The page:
Unparasitised glasshouse whitefly ‘pupa’ scales (white) and those parasitised by Encarsia formosa (black)
Whitefly adults, eggs and scales are visible on the undersides of leaves. In heavy infestations, the sticky honeydew excreted by the whiteflies allows the growth of sooty moulds on the upper surface of leaves below the infested ones. Both whitefly species can transmit plant viruses, but to date no viral disease of herbs attributable to whitefly transmission has been recorded in the UK.
Sources of infestation and favourable conditions
Glasshouse whitefly can occur all year round on herbs under protection and can also survive outdoors in mild winters on host plants including weeds. The eggs are the most cold-hardy stage and can survive for a few days at temperatures as low as -6°C. In HDC project PC 178, the most common source of the pest on protected herbs was thought to be infested stock plants (Bennison, 2001). The pest can also overwinter on production plants, including those not normally acting as hosts, such as protected parsley and coriander grown for cutting. In cool temperatures, the adults tend to stay within patches of infested plants until overcrowded or disturbed. In warm temperatures, the adults are more active and readily fly to other host plants, within the glasshouse or tunnel and/or from other adjacent protected and outdoor crops and weeds. Nurseries growing other whitefly-susceptible edible or ornamental crops are at particular risk from the pest, especially when infested plants are disturbed or removed, when adult whiteflies may disperse to find other host plants. Glasshouse whitefly population growth can occur between 8°C and 35°C with the optimum temperatures for development being 20-25°C.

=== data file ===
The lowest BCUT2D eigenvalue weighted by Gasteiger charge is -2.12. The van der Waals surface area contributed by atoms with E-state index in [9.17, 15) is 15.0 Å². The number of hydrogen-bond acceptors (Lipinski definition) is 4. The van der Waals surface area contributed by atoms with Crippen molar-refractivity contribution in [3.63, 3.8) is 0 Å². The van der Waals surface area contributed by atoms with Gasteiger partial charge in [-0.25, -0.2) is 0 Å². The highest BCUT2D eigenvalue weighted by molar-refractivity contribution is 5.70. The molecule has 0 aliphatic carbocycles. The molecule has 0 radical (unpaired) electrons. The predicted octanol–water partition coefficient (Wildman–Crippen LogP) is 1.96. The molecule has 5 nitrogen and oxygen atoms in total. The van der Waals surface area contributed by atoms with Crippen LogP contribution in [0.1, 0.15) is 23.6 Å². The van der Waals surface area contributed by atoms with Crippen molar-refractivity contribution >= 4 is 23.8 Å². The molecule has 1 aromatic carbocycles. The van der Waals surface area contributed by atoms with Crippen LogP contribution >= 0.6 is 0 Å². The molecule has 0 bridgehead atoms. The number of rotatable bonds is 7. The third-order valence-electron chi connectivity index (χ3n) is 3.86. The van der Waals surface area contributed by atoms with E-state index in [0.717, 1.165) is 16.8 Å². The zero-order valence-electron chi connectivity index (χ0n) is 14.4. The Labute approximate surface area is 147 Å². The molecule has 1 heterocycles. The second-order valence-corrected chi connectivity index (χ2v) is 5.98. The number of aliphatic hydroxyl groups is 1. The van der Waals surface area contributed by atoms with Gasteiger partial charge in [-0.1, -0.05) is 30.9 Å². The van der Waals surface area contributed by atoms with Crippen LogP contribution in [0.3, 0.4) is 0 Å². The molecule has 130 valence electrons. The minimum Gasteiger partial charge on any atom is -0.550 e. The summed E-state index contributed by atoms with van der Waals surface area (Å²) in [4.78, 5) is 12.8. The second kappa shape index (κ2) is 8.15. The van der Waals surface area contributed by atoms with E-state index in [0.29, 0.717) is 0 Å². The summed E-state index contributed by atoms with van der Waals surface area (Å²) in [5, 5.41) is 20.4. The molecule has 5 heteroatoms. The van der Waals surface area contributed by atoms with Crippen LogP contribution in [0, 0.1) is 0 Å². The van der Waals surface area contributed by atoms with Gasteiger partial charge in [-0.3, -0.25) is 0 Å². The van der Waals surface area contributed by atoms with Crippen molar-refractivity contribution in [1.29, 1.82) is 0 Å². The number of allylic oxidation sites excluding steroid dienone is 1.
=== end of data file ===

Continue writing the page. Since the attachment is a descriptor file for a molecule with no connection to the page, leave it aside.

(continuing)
The source of tobacco whitefly in the UK is imported plants or cuttings. This species is less well adapted to cool temperatures than the glasshouse whitefly and is not permanently established here. Bemisia cannot survive below 0°C and thus is unlikely to survive UK winters outdoors, although it could survive under protection. Bemisia population growth can occur between 16°C and 30°C, whilst the optimum temperature range for development is 25-30°C.
Integrated Pest Management (protected herbs)